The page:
Efforts to banish Confederate symbols grow in US south
Anger at the presence of Confederate symbols on public property in the US south is growing.
The Confederate battle flag has been removed from Alabama's state capitol and Mississippi officials have urged the state flag have the emblem removed.
The backlash against the flag was sparked by a mass shooting at a black church in South Carolina last week.
Nine worshippers were killed and the suspected gunman has appeared in photos holding the flag.
Police believe the slaughter at a bible study group week was racially motivated.
The New York Times reported that the US Department of Justice "will likely file federal hate crime charges" against Dylann Roof.
His embracing of the flag, which was the Civil War battle flag of the southern states, has prompted politicians to shift positions on this once revered emblem of southern identity.
Four Confederate flags were taken down from a Civil War monument outside the state capitol in Montgomery, Alabama, after Governor Robert Bentley said he did not want the flag to be a "distraction".
Meanwhile, debate has been revived in Mississippi over the presence of a smaller version of the rebel flag within the current state flag.
Mississippi's House Speaker has called for the state flag to be changed and Senator Roger Wicker has said it should be in a museum.
"I have not viewed Mississippi's current state flag as offensive," Mr Wicker said, but many of his fellow citizens "feel differently" and "our state flag increasingly portrays a false impression of our state to others".
At the scene - Anthony Zurcher, BBC News, Mississippi
The debate over Confederate imagery in the Mississippi flag is exposing a generational divide in the state's Republican Party - and even within one of its most prominent families.
Former Governor Haley Barbour said the Confederate flag has nothing to do with the shootings in Charleston.
"It is part of history, just like George Washington, Thomas Jefferson and Andrew Jackson, who were all slave owners," he said. "Are we now going to change the name of the Washington Monument, too?"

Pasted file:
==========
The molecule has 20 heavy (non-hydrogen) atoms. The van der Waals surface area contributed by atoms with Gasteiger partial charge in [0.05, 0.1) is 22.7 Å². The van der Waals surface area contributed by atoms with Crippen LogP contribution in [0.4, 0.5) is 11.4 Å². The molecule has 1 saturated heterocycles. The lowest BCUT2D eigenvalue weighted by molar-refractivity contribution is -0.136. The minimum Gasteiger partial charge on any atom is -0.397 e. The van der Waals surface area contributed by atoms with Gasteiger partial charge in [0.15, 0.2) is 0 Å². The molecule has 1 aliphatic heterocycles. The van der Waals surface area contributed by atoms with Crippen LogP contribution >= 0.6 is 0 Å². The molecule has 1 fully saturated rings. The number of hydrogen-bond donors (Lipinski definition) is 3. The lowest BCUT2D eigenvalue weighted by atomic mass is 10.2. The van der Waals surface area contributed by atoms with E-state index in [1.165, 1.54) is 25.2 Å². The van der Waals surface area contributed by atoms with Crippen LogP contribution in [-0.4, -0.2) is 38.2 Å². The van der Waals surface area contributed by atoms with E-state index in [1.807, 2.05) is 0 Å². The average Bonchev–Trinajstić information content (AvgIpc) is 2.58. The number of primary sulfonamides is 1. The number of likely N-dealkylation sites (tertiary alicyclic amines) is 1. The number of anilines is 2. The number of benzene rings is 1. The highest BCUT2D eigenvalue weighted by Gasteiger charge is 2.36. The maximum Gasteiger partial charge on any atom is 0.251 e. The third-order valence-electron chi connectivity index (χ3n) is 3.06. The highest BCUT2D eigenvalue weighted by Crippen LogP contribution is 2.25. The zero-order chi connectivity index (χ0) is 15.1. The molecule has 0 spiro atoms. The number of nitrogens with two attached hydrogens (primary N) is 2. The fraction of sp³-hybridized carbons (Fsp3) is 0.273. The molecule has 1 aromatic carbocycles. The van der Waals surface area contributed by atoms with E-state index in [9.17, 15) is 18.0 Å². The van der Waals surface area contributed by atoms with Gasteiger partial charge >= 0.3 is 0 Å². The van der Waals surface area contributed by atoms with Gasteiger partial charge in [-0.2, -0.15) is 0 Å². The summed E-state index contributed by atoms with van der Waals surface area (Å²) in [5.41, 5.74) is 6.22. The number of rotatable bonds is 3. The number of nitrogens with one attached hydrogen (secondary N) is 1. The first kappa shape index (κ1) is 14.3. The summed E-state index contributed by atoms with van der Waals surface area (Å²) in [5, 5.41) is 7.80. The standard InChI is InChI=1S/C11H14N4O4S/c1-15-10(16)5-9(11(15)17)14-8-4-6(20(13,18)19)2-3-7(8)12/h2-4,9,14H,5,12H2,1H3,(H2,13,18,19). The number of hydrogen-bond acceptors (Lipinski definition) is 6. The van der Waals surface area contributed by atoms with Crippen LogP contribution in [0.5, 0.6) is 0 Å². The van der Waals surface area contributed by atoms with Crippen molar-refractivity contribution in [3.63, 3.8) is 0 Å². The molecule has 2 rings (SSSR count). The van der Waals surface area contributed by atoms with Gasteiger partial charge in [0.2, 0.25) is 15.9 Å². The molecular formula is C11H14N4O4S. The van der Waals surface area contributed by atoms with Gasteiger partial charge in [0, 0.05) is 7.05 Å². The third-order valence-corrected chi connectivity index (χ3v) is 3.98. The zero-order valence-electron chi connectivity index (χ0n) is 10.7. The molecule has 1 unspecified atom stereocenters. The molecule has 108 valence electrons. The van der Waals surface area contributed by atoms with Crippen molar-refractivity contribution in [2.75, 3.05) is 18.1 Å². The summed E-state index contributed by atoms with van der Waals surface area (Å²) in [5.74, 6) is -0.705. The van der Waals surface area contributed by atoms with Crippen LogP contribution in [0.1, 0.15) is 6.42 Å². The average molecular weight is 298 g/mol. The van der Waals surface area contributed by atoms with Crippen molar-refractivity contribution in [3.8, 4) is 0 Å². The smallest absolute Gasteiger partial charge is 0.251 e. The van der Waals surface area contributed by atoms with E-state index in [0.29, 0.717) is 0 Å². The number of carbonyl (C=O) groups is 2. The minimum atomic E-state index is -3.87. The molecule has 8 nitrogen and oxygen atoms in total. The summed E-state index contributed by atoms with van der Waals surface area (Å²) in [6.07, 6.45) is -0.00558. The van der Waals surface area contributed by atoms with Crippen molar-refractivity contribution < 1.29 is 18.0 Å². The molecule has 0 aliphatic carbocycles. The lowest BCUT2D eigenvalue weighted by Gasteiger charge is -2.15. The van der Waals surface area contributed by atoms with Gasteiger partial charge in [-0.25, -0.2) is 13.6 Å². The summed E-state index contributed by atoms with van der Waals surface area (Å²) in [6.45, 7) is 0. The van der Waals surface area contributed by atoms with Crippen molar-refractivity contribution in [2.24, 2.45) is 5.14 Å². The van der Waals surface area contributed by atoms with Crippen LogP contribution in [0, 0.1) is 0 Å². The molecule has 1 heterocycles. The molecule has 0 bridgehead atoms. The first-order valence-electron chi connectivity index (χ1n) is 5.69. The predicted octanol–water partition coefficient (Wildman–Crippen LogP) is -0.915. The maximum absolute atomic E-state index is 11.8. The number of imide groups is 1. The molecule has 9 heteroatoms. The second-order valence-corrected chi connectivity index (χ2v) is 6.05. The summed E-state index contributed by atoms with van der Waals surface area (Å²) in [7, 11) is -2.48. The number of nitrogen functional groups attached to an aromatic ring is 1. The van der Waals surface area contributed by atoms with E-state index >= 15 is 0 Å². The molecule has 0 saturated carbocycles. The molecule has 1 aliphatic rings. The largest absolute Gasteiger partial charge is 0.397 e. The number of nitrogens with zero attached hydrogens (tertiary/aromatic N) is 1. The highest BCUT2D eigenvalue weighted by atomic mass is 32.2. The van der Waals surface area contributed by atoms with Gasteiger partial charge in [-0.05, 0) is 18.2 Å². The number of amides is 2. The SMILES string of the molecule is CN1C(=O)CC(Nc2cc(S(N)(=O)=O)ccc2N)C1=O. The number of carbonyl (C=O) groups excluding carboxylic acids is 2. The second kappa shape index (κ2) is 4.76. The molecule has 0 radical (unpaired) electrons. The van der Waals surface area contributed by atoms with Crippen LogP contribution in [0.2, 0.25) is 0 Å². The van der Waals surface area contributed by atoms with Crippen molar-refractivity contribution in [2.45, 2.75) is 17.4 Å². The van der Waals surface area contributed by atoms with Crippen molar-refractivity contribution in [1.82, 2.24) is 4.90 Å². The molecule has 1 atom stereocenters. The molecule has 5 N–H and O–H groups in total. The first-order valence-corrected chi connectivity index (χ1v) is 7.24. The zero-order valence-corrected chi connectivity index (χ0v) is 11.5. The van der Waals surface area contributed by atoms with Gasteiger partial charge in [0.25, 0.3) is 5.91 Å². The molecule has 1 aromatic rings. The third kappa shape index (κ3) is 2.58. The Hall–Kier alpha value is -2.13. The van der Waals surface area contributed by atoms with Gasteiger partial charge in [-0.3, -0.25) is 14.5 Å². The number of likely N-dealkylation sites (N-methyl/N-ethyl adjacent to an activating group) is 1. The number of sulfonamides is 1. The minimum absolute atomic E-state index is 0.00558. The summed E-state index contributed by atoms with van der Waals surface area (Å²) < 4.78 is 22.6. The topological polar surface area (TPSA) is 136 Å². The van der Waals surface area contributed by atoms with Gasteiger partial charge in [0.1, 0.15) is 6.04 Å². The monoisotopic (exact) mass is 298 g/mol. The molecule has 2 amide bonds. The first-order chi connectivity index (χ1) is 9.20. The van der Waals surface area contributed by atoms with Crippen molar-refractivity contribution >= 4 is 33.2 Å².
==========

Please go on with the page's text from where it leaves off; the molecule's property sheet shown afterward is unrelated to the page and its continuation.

His nephew, state Republican official Henry Barbour, countered: "How can we keep things the same? The flag didn't cause Charleston, but it represents hatred to many, especially our black brothers/sisters."
Fourteen years ago, state voters overwhelming chose to keep their flag as it has been for over 100 years. If that's going to change now, it could be due in part to a generation that's well removed from the civil rights battles of the past.
Other developments around the south include:
- South Carolina - Governor Nikki Haley and several prominent leaders have called on the state's legislature to remove the flag from the statehouse grounds
- Georgia - Governor Nathan Deal says the state will redesign a car licence plate that features the flag
- Virginia - Governor Terry McAuliffe says he wants licence plates featuring the flag to be replaced
- Mississippi - State House Speaker Philip Gunn has called for the state to remove a smaller version of the rebel flag that is inset in the state's official flag
- Kentucky - US Senate Majority Leader Mitch McConnell has called for the removal of Confederate President Jefferson Davis' statue from the state Capitol's rotunda
Opposition to the flag in southern political circles has been mirrored in the commercial world, with major retailers like Amazon and Walmart removing products with the design.
Confederate groups argue they should not be connected with Roof's actions.
"First it's the flags, then the monuments, then the streets' names, then the holidays," said Kelly Barrow, commander in chief of the Sons of Confederate Veterans.
"I feel like it's open season on anything Confederate."
The Confederate battle flag became a potent symbol for the southern states fighting the Civil War as they sought to break away from the union.
It is seen by some as an icon of slavery and racism while others say the banner symbolises their heritage and history.
The battle flag's resurgence in the US South occurred in the mid-20th century, during the civil rights movement.
Birth of a flag
- seen today on houses, bumper stickers and T-shirts (and Mississippi flag, above)
- sometimes accompanied by the words "If this shirt offends you, you need a history lesson"
- but it was never the official national flag of the Confederacy, rejected in 1861
- instead adopted as battle flag by the Army of Northern Virginia under General Lee
- it fast became a potent symbol of Confederate nationalism, more popular than the official national flag